Figure 2. 

Monstrillopsis planifrons sp. n., adult female holotype from the Canadian Arctic. A cephalic region, dorsal view B habitus, dorsal view, arrow shows three paired dorso-medial papilla-like processes on second pedigerous somite C urosome, ventral view, showing fifth legs, ovigerous spines not shown, only its insertion area D urosome, dorsal view E insertion of ovigerous spine on ventral surface of genital double-somite F terminal section of ovigerous spines G eggs along ovigerous spines. Scale bars: A, C, D 100 µm, B 500 µm, E–G 25 µm.

Urosome slender, consisting of fifth pedigerous somite, genital double-somite, and preanal and anal somites, together measuring 0.31 mm and representing 16% of total body length. Relative lengths of fifth pedigerous somite, genital double-somite, preanal and anal urosomites as: 31:38.2:14.1:16.7= 100, respectively (Fig. 2C, D). Genital somite longest of urosome, with pair of rounded expansions on posterolateral margins; surface smooth (Fig. 2C, D); somite with rounded ventral protuberance on anterior margin and with shallow suture on lateral surface (Fig. 3F). Ovigerous spines arising ventrally from proximal half of genital double-somite; spines paired, relatively short (0.62 mm), about 0.24% of total body length, posteriorly reaching distal margin of caudal setae (Fig. 2B). Spines basally separate, slender, straight at base and along shaft, both distally tapering into acute points; left spine slightly shorter (Fig. 2E, F). Specimen with a few eggs attached to ovigerous spines (Fig. 2G). Caudal ramus subrectangular, 1.9 times longer than wide, armed with four subequally long lightly setulated caudal setae (Fig. 2B).

Antennules relatively long, slender, not straight but clearly divergent (Fig. 2B). Antennule length = 0.59 mm, representing about 31% of total body length and 51 % of cephalothorax length; antennule indistinctly 4-segmented, segments 3–4 partially fused. Relative length of segments, from base to top as: 12.1; 29.2; 17.1; 41.6. Last segment distally tapering (Fig. 3A). Antennulary armature in terms of pattern described by Grygier and Ohtsuka (1995), including setae (Roman numerals), spines (Arabic numerals), and aesthetascs as: element 1 present on first segment, represented by relatively long, spiniform; elements on second segment: 2d1-2, 2v1-3 and long seta IId reaching slightly beyond distal end of antennule. Third segment with elements 3, IIId, and IIIv; element 3 remarkably long. Segment four bearing elements 4d1,2, 4v1-3, element 4v1 longest of group. Setae IVd, IVv, Vd, Vv, Vm, and 4aes present. Element 5 spiniform. Subterminal elements b1-5, branched; 6aes present. Apical elements 61 and 62 strong, spiniform; 61 twice as long as 62 (Fig. 3A). First segment of left antennule with an additional spine about half as long as element 1; supernumerary spine absent on right antennule.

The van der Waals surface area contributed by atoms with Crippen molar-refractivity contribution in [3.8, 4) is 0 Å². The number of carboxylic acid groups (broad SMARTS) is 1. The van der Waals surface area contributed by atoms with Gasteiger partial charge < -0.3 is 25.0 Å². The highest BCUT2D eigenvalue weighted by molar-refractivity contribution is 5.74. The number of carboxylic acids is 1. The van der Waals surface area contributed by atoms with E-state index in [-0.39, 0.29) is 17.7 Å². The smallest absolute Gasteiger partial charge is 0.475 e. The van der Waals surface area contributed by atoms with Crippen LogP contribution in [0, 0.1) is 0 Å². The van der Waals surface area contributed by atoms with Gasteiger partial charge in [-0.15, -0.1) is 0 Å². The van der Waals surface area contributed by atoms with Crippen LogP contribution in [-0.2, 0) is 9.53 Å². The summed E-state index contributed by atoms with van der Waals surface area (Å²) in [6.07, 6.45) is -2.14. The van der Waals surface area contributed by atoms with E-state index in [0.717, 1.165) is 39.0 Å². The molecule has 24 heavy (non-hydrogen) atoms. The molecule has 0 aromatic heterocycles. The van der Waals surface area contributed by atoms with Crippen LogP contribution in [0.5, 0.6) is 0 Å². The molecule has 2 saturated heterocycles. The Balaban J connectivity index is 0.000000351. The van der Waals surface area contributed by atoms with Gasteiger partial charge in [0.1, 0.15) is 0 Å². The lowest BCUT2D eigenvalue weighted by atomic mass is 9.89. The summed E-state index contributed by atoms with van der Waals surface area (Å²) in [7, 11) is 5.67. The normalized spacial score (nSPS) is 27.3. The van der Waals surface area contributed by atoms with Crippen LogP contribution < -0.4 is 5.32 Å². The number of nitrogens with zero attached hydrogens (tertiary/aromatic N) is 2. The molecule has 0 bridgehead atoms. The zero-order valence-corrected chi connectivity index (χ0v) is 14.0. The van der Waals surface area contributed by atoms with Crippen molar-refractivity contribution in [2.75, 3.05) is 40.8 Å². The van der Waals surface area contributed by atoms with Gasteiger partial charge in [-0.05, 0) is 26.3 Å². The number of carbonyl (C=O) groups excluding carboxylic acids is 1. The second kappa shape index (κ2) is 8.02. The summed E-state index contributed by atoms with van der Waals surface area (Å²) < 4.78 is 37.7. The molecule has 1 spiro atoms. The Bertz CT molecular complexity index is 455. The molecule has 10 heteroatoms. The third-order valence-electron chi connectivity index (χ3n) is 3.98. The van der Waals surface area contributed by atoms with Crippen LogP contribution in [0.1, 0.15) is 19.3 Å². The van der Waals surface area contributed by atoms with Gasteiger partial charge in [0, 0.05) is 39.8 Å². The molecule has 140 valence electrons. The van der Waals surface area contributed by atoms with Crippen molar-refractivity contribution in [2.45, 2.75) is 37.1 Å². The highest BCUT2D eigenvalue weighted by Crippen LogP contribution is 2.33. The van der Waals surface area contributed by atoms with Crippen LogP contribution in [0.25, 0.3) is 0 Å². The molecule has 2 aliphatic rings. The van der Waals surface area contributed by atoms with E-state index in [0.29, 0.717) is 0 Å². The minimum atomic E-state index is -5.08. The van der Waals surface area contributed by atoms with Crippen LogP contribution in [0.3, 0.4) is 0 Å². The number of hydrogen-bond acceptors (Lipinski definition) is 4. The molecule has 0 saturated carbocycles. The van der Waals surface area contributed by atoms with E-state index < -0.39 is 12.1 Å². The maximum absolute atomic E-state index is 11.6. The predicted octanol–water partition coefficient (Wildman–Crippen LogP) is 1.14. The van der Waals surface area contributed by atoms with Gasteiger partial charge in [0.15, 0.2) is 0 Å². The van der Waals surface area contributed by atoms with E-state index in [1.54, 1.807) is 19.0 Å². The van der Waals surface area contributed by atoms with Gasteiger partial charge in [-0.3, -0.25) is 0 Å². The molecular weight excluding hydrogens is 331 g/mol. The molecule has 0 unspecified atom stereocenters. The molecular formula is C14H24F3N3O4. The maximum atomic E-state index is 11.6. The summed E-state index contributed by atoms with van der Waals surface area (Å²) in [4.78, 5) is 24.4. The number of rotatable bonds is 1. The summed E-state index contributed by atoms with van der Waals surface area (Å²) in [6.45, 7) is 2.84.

Figure 3. 

Monstrillopsis planifrons sp. n., adult female holotype from the Canadian Arctic. A right antennule showing armature following nomenclature by Grygier & Ohtsuka (1995), dorsal view B cephalic area showing forehead and perioral ornamentation, lateral view C cephalic area, showing cuticular processes and ornamentation, ventral view, arrow shows supernumerary spiniform element on first segment of left antennule D detail of first and second antennulary segments of left antennule showing supernumerary spiniform element on first segment (*) E fifth leg, ventral view showing small lobe-like processes on inner margin of exopodal (outer) lobes (arrowed) F urosome, showing fifth legs and ovigerous spines, lateral view. Scale bars: A 200 µm, B–F 100 µm, D–E 50 µm.